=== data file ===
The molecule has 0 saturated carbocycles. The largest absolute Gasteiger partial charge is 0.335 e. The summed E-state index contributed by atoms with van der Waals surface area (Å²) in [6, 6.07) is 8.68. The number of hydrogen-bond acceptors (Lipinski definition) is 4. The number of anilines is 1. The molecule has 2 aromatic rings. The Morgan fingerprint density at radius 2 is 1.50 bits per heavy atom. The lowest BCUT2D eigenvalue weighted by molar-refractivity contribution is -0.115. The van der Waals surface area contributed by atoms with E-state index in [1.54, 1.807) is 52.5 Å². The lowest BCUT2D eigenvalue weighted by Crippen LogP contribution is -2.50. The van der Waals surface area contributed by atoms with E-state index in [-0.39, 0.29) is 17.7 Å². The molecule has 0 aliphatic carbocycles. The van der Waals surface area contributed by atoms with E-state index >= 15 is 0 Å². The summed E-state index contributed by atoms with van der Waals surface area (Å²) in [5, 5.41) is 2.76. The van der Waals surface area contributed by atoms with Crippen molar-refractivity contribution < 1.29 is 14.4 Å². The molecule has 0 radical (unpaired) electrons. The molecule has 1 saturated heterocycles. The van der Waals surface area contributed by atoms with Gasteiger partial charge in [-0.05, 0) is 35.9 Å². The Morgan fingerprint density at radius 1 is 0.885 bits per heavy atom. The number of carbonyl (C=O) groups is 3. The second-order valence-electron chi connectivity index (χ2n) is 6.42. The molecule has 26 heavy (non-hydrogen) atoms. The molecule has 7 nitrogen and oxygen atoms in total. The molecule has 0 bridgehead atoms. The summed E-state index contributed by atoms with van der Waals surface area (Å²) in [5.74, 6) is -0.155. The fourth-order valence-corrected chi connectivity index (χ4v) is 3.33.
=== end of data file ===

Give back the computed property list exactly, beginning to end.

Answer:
The molecule has 0 saturated carbocycles. The largest absolute Gasteiger partial charge is 0.335 e. The summed E-state index contributed by atoms with van der Waals surface area (Å²) in [6, 6.07) is 8.68. The number of hydrogen-bond acceptors (Lipinski definition) is 4. The number of anilines is 1. The molecule has 2 aromatic rings. The Morgan fingerprint density at radius 2 is 1.50 bits per heavy atom. The lowest BCUT2D eigenvalue weighted by molar-refractivity contribution is -0.115. The van der Waals surface area contributed by atoms with E-state index in [1.54, 1.807) is 52.5 Å². The lowest BCUT2D eigenvalue weighted by Crippen LogP contribution is -2.50. The van der Waals surface area contributed by atoms with E-state index in [-0.39, 0.29) is 17.7 Å². The molecule has 0 aliphatic carbocycles. The van der Waals surface area contributed by atoms with E-state index >= 15 is 0 Å². The summed E-state index contributed by atoms with van der Waals surface area (Å²) in [5, 5.41) is 2.76. The van der Waals surface area contributed by atoms with Crippen molar-refractivity contribution < 1.29 is 14.4 Å². The molecule has 0 radical (unpaired) electrons. The molecule has 1 saturated heterocycles. The van der Waals surface area contributed by atoms with Gasteiger partial charge in [-0.05, 0) is 35.9 Å². The Morgan fingerprint density at radius 1 is 0.885 bits per heavy atom. The number of carbonyl (C=O) groups is 3. The second-order valence-electron chi connectivity index (χ2n) is 6.42. The molecule has 26 heavy (non-hydrogen) atoms. The molecule has 7 nitrogen and oxygen atoms in total. The molecule has 0 bridgehead atoms. The summed E-state index contributed by atoms with van der Waals surface area (Å²) in [5.74, 6) is -0.155. The fourth-order valence-corrected chi connectivity index (χ4v) is 3.33.